George Franklin Burden J88715

April 4, 1923 - May 3, 1945

George Frederick Burden George Franklin Burden

439 Squadron

George Burden was born in Fredricton, New Brunswick to Edward Estabrooks and Myrtle M. (nee Hoyt) Burden. He had one brother serving in the RCAF and one sister, still in school. The family was Baptist. Burden was a student on scholarship at Acadia Academy in Wolfville when he enlisted on August 6, 1941 in Moncton, New Brunswick. He listed that he liked to sing on his attestation papers.

On December 9, 1941, he was assessed as "younger than average, mild, a little shy. Has average intelligence. Will gain in emotional stability and self-confidence as he gets experience. Responsible. He is a very good prospect for Aircrew. Nice personality. Gentlemanly. Evidence of clean living and good home atmosphere. Well spoken. Noted for Observer training because of his fine marks in Math. (Made over 90% in Algebra, geometry, and trigonometry in Grade XI."

Prior to receiving his wings at the end of July 1942,, Burden was assessed as possibly having Chorea. Although he was found fit, his actions were "very peculiar," states the physician. "He could not sit still and continually made non-purposeful movements with his hands and face." Burden graduated and was sent overseas.

From the 439 Squadron War Operations Record Book: May 3, 1945: "Blue Section found another train just west of Pinneberg. A dive on this was met by a hail of light flak from the train. J88715 F/O George Burden, flying as Blue Two received a direct hit and his aircraft burst into flames. He crashed on the northern outskirts of the village of Esingen."

On May 6, 1945, Mr. and Mrs. Burden received a letter from S/L Beatty telling them what happened to their son. "Your son George went out on a dive bombing operation with the Squadron at 0805 hours on the 3rd May, for the purpose of cutting German railway supply lines. The target was exceptionally well hit, and subsequently an armed reconnaissancce was carried out to discover attack enemy movement. A locomotive was spotted presumably carrying supplies, and this was attacked with cannon fire, but a heavy hail of flak was thrown up that scored a direct hit on George's aircraft causing it to catch fire. He did not call up on the radio whilst going down, perhaps due to the fact that he was trying to regain control. The aircraft crashed on the northern outskirts of the village Esingen which is about five miles south-east of the town of Elmshorn, on the Elmshorn-Hamburg railway line, but George was not seen to have baled out or get out of the aircraft after it had crashed...George was only with the Squadron since the 29th April, but in that short period of time, he became a firm friend with all the pilots, some of whom he had known previously, and he was quite at home in Squadron life. I considered him a strong asset in view of his previous operational experiences and was expecting to unload some of my responsibilities onto his shoulders due to the impression he created between the Flight Commanders and myself."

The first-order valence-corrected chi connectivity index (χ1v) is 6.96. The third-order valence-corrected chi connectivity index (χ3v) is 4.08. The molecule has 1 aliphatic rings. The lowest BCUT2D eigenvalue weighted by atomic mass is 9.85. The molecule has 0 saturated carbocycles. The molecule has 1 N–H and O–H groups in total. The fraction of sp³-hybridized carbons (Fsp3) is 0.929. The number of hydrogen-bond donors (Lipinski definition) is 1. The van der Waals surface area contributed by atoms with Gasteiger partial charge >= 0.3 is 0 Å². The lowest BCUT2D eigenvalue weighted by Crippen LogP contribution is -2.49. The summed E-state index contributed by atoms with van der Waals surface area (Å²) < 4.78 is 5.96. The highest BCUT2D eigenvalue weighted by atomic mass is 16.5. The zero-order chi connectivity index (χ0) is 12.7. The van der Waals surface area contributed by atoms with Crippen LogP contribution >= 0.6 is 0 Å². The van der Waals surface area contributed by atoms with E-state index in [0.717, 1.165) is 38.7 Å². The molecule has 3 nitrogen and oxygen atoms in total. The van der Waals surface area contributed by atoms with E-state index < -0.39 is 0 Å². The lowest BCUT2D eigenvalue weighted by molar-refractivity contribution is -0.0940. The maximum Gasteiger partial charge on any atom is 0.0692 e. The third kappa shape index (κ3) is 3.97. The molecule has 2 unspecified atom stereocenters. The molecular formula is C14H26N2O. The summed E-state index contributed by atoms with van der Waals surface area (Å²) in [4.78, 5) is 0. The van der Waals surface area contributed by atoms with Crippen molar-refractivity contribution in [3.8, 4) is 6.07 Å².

A letter dated 20th, November 1945, written by G.C McDougall to the Records Officer stated: "No. 439 RCAF Squadron reported that Typhoon aircraft SW.443 piloted by F/O Burden, left base to carry out a dive bombing attack on the railway line near Pinneberg, Germany. This aircraft was seen to be hit by enemy flak while attacking a train and crash in flames approximately 15 miles North-West of Hamburg, Germany, at 08.40 hours on the 3 May 1945. F/O G.F. Burden was not seen to bale out and in view of this information, he was classified as 'Missing Believed Killed in Action.' The wreckage of this aircraft was located near Elmshorn, Germany. The report further states that the pilot was killed and that his body was removed by the Germans for burial."

On October 16, 1946, Mr. Burden wrote to the Honouraable Colin Gibson, Minister for Air. "Dear Sir: I had two sons. Soon after the war started, my oldest boy enlisted as a pilot in RCAF and served as a bomber pilot. He won the DFC and brought a Lancaster back across the Atlantic on his way to the Pacific. My youngest boy had to wait until he was eighteen to enlist and he became a Spitfire pilot on which he did his first tour. He went back on his second tour on Hurricanes, had just got in when he was shot down on May 3, 1945 near Hamburg. His grave has not yet been found. He also was enlisting for the Pacific.

"After several months, we received word from a girl in England that she was the mother of his baby boy. They were never married. My boy's name is F/O George Burden, J88715. He had told his older brother about this, whom he met in England several times, but did not wish anyone to tell his parents, until he first did.

"He provided money for [Dorothy] and also gave her proof of parentage with the help of which now she gets a pension from the Canadian Government. .....It took a lot of persuasion to get the girl to consent to bring the baby to us....We are making a home for both the girl and the baby. This we are very glad to do and anxious to do."